ChuckC1
    IHi all, The Prodigy is indeed a great guitar. Versatile and light the Prodigy was developed at a time when CBS had sold Fender to Fender employees. The Prodigy was produced so that Fender could compete with Charvel and Jackson who were producing Strat-like guitars in Japan for less cost using Fender's designs. Fender had failed to patent it's designsbleaving the door open for it's competitors. CBS responded to competition by cutting quality, thereby demoralizing the craftsman at Fender. After buying Fender from CBS, Fender then set out to compete with Charvel and Jackson in an attempt to regain it's market. The Prodigy was designed to do just that and Fender went all out and produced the Prodigy. A six piece body made of Poplar, it's light! 7 Lbs! HSS configuration, five way switch, the 91 has Fender's tremolo system, vintage style bridge and saddles. The 92 came with a Floyd Rose locking nut and I personally like the 91 the best. You can play anything on the 91 while the 92 is a shredder only. There are stories that the Prodigy wasn't entirely made in the U.S. Those stories are false. There were no CDC machines in Ensenada Mexico in 91. Fender never has sent bodies to Mexico for cutting. In 97, Fender did start sending cut bodies to Ensenada for Finishing. They did that with the California series and The Highway One Series. But the Prodigy was produced in the U.S.In 92 Fender decided to buy Charvel and Jackson rather than to compete with itself so they stopped producing the Prodigy. In the 91 you have a guitar that was produced for one year only. A limited number make this guitar collectible. It's not rare as I found on in a pawn shop. But in a few years they will be impossible to find. Strat lover's always pan the Prodigy because they compare it to a Strat. The Prodigy was never intended to replace the Strat, The Prodigy stands alone as guitar and it is a fantastic guitar! I can get it to sound like a Les Paul, a Tele, a Strat anytthing! nI can play rock, jazz, country, anything on a Prodigy. Those boys at Fender!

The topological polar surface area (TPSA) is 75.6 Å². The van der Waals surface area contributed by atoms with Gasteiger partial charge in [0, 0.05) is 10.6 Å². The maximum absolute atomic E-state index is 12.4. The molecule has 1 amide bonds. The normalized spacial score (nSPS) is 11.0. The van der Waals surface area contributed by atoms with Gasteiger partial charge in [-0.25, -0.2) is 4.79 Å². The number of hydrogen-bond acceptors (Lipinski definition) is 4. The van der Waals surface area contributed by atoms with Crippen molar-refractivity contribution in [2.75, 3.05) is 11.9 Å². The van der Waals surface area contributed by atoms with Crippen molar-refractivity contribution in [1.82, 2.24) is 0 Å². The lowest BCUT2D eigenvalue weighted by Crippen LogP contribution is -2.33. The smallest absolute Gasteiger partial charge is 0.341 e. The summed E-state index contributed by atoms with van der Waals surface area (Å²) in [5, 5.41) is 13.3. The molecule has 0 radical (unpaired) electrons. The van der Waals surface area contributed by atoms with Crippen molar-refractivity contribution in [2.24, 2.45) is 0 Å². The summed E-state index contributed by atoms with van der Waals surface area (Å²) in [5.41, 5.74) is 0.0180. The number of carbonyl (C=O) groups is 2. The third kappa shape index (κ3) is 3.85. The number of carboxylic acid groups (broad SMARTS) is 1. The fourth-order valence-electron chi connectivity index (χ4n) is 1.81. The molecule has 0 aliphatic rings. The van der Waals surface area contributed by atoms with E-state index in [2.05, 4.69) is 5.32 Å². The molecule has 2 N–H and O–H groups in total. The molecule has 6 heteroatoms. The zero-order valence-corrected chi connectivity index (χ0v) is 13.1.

Scarede2
    you guys overrate this guitar, i had one for many years, it's an ok guitar but NOT a stratocaster. weird thing is to read people say it's their dream to have this guitar, Also, it doesn't cost big money to buy one. I would say today you can have one for less than $500. lol i do not recommend this guitar tho. I think you will have more fun playing with a good strat, or maybe a gibson sg or les paul... whatever.
    webmastah
    By the way, I forgot to include my email in the previous message: thewebmastah [at] gmail [dot] com :O)
    XxBMW85xX
    i own one, dont ask me the price though, it was a gift i think its a pretty damn good guitar, great sound, no complaints, and it looks amazing
    thomouze
    i've got the same guitar and it sounds just awesome. the only thing it's that the em-81 that you own isn't stock, coz i've got a passive humbucker on mine,and since it was bought it has never been modified, so i think mine is stock.anyway, this is really a super-guitar, and i realy wouldn't exchange for anything!
    bebekgosong1780
    Owned it from 1998/9. Been playing and keeping the guitar since. Replaced the pickups with a pair of gold and silver laces and paf on the bridge. Refretted with vintage frets. Replaced the stock with wilkinson vintage trem. Now it sings beautifully. It's a keeper for me.